pp60(v-src) transformation of rat cells but not chicken cells strongly correlates with low-affinity phosphopeptide binding by the SH2 domain

Research output: Contribution to journalArticlepeer-review

4 Scopus citations

Abstract

Substrates critical for transformation by pp60(v-src) remain unknown, as does the precise role of the src homology 2 (SH2) domain in this process. To continue exploring the role of the SH2 domain in pp60(v-src)-mediated transformation, site-directed mutagenesis was used to create mutant v-src alleles predicted to encode proteins with overall structural integrity intact but with reduced ability to bind phosphotyrosine-containing peptides. Arginine-175, which makes critical contacts in the phosphotyrosine-binding pocket, was mutated to lysine or alanine. Unexpectedly, both mutations created v-src alleles that transform chicken cells with wild-type (wt) efficiency and are reduced for transformation of rat cells; these alleles are host dependent for transformation. Additionally, these alleles resulted in a round morphological transformation of chicken cells, unlike 12 of the 13 known host-dependent src SH2 mutations that result in a fusiform morphology. Analysis of phosphopeptide binding by the mutant SH2 domains reveal that the in vitro ability to bind phosphopeptides known to have a high affinity for wt src SH2 correlates with wt (round) morphological transformation in chicken cells and the in vitro ability to bind phosphopeptides known to have a low affinity for wt src SH2 correlates with rat cell transformation. These results suggest that the search for critical substrates in rat cells should be among proteins that interact with pp60(v-src) with low affinity.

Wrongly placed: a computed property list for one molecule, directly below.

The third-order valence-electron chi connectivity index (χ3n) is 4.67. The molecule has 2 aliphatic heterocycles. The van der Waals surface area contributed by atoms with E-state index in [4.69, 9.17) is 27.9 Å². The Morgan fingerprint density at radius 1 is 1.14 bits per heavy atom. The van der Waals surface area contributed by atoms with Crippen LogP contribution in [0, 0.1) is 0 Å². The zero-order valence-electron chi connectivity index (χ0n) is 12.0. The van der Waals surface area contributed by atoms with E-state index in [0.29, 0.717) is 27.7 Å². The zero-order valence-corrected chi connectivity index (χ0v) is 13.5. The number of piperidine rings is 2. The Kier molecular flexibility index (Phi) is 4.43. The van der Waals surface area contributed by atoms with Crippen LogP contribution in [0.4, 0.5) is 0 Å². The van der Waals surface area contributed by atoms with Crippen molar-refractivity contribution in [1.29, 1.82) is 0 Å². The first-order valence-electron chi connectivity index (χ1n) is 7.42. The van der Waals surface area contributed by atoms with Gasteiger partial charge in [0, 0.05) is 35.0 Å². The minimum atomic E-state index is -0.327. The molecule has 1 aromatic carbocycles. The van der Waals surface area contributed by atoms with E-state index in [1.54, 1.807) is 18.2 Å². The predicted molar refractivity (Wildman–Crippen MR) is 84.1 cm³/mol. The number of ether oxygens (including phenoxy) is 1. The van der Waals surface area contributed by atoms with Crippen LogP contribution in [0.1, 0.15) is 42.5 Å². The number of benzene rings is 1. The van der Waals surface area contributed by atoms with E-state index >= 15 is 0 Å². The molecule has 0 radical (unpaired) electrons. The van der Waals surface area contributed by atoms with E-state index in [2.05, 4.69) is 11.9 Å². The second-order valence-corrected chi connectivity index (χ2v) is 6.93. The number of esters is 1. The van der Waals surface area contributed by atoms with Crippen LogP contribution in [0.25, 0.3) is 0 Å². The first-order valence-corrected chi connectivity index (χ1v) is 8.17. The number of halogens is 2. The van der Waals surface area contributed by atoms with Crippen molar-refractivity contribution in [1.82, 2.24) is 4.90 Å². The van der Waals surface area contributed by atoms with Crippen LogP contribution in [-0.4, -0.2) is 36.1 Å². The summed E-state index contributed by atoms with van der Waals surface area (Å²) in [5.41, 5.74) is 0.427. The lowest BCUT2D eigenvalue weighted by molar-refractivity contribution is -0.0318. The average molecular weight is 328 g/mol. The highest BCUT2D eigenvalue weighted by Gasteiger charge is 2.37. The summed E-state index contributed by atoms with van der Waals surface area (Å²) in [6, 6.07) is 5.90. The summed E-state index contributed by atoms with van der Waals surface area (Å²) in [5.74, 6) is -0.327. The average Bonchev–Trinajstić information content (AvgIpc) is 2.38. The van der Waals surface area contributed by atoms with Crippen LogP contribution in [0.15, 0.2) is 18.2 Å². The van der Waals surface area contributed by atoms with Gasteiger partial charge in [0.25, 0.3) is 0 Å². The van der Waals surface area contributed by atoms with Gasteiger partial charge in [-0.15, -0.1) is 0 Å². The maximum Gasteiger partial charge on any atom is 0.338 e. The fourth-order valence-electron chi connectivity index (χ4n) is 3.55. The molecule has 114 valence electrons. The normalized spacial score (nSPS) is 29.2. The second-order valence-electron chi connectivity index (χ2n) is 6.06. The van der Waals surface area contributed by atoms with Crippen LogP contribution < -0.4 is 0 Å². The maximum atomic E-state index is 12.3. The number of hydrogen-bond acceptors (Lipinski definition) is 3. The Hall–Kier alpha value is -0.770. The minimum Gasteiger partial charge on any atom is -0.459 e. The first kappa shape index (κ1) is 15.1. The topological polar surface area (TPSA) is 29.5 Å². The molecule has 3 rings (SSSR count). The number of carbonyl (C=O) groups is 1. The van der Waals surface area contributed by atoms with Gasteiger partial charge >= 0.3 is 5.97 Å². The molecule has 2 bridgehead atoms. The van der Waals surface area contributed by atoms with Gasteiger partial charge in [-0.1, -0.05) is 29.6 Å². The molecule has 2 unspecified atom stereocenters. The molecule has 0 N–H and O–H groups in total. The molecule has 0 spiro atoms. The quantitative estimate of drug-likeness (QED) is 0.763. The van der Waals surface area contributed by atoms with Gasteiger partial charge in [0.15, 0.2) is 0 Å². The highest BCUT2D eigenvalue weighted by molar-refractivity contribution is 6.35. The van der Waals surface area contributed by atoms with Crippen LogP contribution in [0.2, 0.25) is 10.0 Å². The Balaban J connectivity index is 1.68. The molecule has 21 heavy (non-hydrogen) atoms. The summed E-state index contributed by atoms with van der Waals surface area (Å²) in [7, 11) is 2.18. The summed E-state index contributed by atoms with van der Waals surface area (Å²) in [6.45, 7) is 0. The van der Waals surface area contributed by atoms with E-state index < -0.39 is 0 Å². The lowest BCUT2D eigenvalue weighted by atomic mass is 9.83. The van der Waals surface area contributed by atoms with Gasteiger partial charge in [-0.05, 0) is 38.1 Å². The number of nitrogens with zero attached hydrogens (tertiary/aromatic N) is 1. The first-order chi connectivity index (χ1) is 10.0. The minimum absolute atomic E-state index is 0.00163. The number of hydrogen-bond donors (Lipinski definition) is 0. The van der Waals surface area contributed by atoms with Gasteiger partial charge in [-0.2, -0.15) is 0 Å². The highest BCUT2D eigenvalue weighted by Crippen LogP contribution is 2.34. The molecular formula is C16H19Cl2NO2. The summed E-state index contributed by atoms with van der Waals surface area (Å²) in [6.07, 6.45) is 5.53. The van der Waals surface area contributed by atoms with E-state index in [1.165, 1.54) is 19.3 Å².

Original languageEnglish (US)
Pages (from-to)843-854
Number of pages12
JournalMolecular biology of the cell
Volume8
Issue number5
DOIs
StatePublished - May 1997

All Science Journal Classification (ASJC) codes

  • Molecular Biology
  • Cell Biology

Fingerprint Dive into the research topics of 'pp60(v-src) transformation of rat cells but not chicken cells strongly correlates with low-affinity phosphopeptide binding by the SH2 domain'. Together they form a unique fingerprint.

Cite this